4

First off speaking as someone that has had type I diabetes for 20 years, pain isn't the most common thing I associate with the disease. It does however cause a great many changes making life unpleasant and has led to secondary problems. Feline diabetes causes similar issues with your cat. Untreated diabetes leads to consistent elevated glucose levels in your ...


3

An update after a year We got very strict with his feeding times, only 2 full meals a day with only the occasional small dry food snacks periodically. We also only fed him food which had a high meat content or was totally grain free - such as: Hi-Life - It's Only Natural (The Tuna One) James Wellbeloved - Senior Turkey Encore Cat Food It's all much ...


3

You do need to change your feeding practices. From your description, it sounds as though your cat is being overfed, which will just make the diabetes worse. Diet First – I would change the diet to one appropriate for a diabetic patient, and will help with weight loss. It needs to be low in carbohydrates. There are many veterinary diets out there that would ...


3

Yes, but it's complicated. The glycemic index of dog foods depends on various variables, like which carbohydrates are contained in it and how much fiber and which type(s) of fiber the food contains. This study compared the glycemic indices of different dog foods with starches from different sources: The GI [glycemic index] (±SE) [standard error] of the ...


2

I question the 45 degree angle for needle insertion for a subcutaneous injection. I have been trained to ensure the needle is PARALLEL to the animal body's when injecting- parallel to the surface of the skin on the back. If you angle the needle too much, you may enter a muscle, go through the skin to the opposite side, or stick your own finger. And I found ...


2

I give it to him in his neck,but a couple of times while injecting insulin I put the needle in,and some came out of the needle while injecting him.I guess he moved ,not sure but i don't know if i got it in.I don't know how to pinch in a triangle on his neck.I don't know if i am doing it right.It is a scarey situation. I wish I could just inject into his ...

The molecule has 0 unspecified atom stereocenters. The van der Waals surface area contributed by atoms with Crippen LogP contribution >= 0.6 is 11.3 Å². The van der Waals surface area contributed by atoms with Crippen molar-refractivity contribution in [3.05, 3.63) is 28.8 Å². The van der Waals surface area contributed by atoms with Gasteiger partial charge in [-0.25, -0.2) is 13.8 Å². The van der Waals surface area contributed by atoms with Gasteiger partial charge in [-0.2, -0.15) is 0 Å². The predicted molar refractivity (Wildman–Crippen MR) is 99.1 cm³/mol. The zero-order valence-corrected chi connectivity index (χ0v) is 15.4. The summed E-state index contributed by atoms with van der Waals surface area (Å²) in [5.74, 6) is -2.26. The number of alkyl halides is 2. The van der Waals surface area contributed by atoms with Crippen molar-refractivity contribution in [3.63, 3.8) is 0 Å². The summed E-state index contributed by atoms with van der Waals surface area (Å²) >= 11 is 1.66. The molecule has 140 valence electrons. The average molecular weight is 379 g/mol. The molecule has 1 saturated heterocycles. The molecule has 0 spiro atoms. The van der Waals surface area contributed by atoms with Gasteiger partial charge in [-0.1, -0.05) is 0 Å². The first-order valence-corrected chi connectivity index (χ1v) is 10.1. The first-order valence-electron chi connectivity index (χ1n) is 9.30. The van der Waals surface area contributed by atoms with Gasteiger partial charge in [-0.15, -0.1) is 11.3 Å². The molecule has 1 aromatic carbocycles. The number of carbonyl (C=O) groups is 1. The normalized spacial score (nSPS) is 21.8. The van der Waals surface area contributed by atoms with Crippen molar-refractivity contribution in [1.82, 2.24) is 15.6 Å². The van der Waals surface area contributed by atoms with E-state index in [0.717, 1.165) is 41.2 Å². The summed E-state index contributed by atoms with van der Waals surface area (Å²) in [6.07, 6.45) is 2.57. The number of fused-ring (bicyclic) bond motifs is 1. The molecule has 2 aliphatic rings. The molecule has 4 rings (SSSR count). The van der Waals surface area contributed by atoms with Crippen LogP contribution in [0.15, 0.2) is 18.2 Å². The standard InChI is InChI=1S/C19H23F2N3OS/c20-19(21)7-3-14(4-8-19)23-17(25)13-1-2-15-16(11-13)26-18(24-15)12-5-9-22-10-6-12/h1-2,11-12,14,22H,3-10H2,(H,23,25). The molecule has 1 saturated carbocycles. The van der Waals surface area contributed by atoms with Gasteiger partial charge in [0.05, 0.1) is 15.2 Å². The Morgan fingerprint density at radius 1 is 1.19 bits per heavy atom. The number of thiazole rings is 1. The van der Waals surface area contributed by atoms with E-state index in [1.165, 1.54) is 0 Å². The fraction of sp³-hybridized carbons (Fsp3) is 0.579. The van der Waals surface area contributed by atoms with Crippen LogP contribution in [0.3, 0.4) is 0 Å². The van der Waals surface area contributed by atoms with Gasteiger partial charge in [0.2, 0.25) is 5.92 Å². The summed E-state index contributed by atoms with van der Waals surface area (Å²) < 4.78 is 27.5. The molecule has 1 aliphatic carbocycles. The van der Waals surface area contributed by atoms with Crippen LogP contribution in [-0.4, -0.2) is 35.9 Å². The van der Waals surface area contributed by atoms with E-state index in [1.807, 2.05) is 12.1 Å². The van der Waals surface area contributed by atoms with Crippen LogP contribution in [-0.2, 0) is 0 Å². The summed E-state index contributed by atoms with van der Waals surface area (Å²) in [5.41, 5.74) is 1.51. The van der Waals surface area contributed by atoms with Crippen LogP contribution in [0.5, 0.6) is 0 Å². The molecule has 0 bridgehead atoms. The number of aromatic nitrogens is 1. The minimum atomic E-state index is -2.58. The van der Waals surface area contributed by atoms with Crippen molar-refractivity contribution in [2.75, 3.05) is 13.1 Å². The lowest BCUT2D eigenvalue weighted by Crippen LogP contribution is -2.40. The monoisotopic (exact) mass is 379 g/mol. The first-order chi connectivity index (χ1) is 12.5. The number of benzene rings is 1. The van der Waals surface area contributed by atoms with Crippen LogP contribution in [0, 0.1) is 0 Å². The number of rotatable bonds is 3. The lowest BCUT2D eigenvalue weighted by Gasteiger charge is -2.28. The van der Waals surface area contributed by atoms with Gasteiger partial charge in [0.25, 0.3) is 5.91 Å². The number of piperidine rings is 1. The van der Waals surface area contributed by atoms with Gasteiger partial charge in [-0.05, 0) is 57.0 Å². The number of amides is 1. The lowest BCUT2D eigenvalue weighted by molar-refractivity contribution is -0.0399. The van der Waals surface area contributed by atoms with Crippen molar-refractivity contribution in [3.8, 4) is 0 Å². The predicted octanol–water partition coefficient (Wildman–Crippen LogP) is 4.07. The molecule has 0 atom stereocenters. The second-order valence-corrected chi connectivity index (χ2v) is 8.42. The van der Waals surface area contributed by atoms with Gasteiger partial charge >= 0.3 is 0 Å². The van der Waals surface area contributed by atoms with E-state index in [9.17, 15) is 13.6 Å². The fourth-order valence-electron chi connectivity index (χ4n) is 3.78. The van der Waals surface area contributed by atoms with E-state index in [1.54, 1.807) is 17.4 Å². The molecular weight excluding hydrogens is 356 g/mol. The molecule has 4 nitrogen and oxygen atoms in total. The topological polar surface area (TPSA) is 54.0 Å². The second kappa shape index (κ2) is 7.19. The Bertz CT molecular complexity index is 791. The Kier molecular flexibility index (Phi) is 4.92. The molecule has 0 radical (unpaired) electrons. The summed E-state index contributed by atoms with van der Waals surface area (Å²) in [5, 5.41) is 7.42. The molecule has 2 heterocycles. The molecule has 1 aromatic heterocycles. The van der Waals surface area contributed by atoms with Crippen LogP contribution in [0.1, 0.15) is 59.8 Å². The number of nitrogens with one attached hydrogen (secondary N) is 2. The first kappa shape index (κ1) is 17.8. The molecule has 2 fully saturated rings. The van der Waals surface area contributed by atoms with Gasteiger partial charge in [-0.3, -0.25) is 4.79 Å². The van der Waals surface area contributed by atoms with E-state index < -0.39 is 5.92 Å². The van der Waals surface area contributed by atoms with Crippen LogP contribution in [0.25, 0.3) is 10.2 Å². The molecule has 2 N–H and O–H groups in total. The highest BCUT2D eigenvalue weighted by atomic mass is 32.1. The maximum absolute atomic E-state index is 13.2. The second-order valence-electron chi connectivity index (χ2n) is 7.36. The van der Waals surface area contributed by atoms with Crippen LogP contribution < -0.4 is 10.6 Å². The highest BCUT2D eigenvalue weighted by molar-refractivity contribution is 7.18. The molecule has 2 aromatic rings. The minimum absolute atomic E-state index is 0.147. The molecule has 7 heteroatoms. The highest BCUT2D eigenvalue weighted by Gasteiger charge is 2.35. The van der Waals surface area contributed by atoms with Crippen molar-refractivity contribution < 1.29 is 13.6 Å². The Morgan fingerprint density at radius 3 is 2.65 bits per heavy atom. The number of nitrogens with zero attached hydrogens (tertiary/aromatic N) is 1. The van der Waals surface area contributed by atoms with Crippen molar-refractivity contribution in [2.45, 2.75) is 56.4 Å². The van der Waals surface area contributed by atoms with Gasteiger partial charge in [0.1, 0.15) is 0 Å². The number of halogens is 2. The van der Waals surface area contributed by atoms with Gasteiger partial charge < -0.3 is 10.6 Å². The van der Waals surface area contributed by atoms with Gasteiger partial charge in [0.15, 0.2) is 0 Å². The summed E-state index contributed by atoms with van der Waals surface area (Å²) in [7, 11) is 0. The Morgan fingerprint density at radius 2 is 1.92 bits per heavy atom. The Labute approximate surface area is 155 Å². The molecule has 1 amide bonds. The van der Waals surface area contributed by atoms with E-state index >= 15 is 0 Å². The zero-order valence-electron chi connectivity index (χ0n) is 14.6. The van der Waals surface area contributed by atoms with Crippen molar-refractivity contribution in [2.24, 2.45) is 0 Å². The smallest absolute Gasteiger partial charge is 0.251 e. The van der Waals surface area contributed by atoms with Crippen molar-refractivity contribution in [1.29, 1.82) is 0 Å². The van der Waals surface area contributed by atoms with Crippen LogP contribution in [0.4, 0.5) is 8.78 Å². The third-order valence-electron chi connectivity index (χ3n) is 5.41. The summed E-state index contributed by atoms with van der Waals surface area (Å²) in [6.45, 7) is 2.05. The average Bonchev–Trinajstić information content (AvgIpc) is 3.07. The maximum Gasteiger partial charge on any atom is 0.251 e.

2

Please take your cat to the vet and express your concerns. Ask the vet directly how your cat feels on a day-to-day basis. Is she in pain? Is she uncomfortable? Is her mental state affected? What should you look for to identify pain and altered mental status? These answers should help you determine when euthanasia is the right time.


2

I hope everything turned out OK! I would say that if she hasn’t been back to the vet to take her. My 11 year old kitty (may she rest in peace) had subtle symptoms of the disease - in her case it was drinking more water than usual, increased diuresis and some weight loss - we thought it was because of the new food we put her on. Sadly, by the time we caught ...


1

If you are worried your cat will not eat its food after being given insulin, you could consider giving your cat a carb-free food when you are at work. I do not know the nutritional content of wet cat food, but if you give your cat some chicken or maybe some tuna, you would not need to give them insulin, because chicken and tuna are carb-free. Both chicken ...


1

If you inject your dog twice a day it's probably a slow-acting insulin. It shouldn't be a problem to give an injection earlier once in a while, but I wouldn't give it more than 1,5 hours earlier. Make sure to give the usual amount and continnue with your usual schedule the next morning. Humans usually use fast-acting insulin right before eating. If you were ...


1

I don't think you are doing anything wrong, it is an injection and she just isn't liking it. My Labrador is not liking his injections I am new to this too. I am luckier than you as he does not try to bite but he does lie down and roll on his back and wriggle. Same as he has been doing for years when I clip his claws. I think you need to relax a little and ...


Only top voted, non community-wiki answers of a minimum length are eligible